Kentucky Horse Park: No better place to horse around

Marjorie Appelman
At the Kentucky Horse Park, you can compare your stride with that of a horse’s stride as you make your way down a sidewalk toward the statue of Man-O-War. -
A children’s barn at the horse park provides an educational twist. -
Various breeds of horses are showcased through performances, such as The Parade of Breeds, at the park. -

Being at the Kentucky Horse Park invokes a sense of pride in being a Kentuckian, whether that title comes from being born and raised in the commonwealth or from moving here from Indiana before the age of six.

Superior college basketball. Bluegrass. Bourbon. Arguably, all things synonymous with Kentucky. Perhaps the most indelible association, though, is with the horse. We cannot think of one without also thinking of the other. The Kentucky Horse Park in Lexington, celebrating its 40th anniversary, honors that connection.

Upon arriving, check the show schedule first to coordinate the day. The museums and indoor attractions will wait, while the outdoor attractions won’t.

Worth seeing is The Parade of Breeds, presentations showcasing different breeds of horses, which are housed in stalls surrounding the show arena. You can expect to see an American Quarter Horse, an American Saddlebred, an Andalusian, an Appaloosa, a Clydesdale and many, many more. Not only that, you can learn the history of each, their strengths and the purposes for which they are best suited.

Another worthwhile event is the Hall of Champions, which allows visitors to sit in an intimate gazebo setting while champion horses are individually escorted to the center and then paraded around so visitors can take a closer look at the magnificent animals. Thoroughbreds Funny Cide and 1994 Kentucky Derby Winner Go for Gin are featured, as are American Quarter Horse Be a Bono and others. The personalities of the horses come through as the staff members share stories and video clips of some of the horses’ best performances.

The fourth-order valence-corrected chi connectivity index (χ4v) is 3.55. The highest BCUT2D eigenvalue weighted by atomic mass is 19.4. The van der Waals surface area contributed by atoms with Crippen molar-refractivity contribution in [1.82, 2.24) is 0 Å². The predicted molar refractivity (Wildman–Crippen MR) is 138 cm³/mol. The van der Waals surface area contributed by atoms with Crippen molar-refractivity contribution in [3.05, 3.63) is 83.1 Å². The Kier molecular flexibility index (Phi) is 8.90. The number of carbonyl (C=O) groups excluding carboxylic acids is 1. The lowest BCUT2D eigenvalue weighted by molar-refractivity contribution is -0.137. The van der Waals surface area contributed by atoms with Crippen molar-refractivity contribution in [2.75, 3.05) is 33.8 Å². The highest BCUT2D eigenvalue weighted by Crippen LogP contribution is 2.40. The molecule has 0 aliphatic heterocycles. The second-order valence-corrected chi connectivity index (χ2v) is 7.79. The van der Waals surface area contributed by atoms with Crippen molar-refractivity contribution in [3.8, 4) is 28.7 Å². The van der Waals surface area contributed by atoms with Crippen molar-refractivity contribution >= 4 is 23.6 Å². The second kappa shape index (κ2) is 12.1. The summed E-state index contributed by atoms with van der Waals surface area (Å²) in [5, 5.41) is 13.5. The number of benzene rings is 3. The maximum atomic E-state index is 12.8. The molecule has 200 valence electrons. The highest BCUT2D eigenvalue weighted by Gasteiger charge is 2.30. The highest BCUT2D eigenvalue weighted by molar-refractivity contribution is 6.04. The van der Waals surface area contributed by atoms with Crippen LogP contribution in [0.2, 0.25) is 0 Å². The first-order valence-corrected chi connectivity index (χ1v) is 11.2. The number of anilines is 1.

If you’re a fan of the beautiful draft horse, you will not want to miss the Big Barn, where these are housed. There, you can participate in a meet-and-greet with the animals and, a couple of times a day, you can even take a horse-drawn trolley ride through the park.

In addition to all the interactive, up-close-and-personal opportunities with the beautiful creature best associated with our commonwealth, the horse park features three museums. Naturally, you should expect to see memorabilia, trophies, equipment, artifacts and art. But you will also have the opportunity to try on silks and to catch a glimpse of a draft of the novel, The Black Stallion, by Walter Farley.

Visitors to the Kentucky Horse Park will have access to more than they will ever be able to assimilate. Additionally, with the park celebrating its anniversary, expect the opportunity to enjoy special events, such as family fun nights, vintage market days, horse trials and more. Check out the website, www.kyhorsepark.com before planning your trip.

(Note: Margie Appelman is an English, communications and journalism teacher at Mason County High School and co-founder of the travel blog, Tales from the Trip, which is also on Twitter, Instagram and Facebook. She can be reached at [email protected].)

At the Kentucky Horse Park, you can compare your stride with that of a horse’s stride as you make your way down a sidewalk toward the statue of Man-O-War.
https://maysville-online.com/wp-content/uploads/2018/05/web1_Horse1-1.jpgAt the Kentucky Horse Park, you can compare your stride with that of a horse’s stride as you make your way down a sidewalk toward the statue of Man-O-War.

A children’s barn at the horse park provides an educational twist.
https://maysville-online.com/wp-content/uploads/2018/05/web1_horse2-1.jpgA children’s barn at the horse park provides an educational twist.

Various breeds of horses are showcased through performances, such as The Parade of Breeds, at the park.
https://maysville-online.com/wp-content/uploads/2018/05/web1_horse3-1.jpgVarious breeds of horses are showcased through performances, such as The Parade of Breeds, at the park.

Marjorie Appelman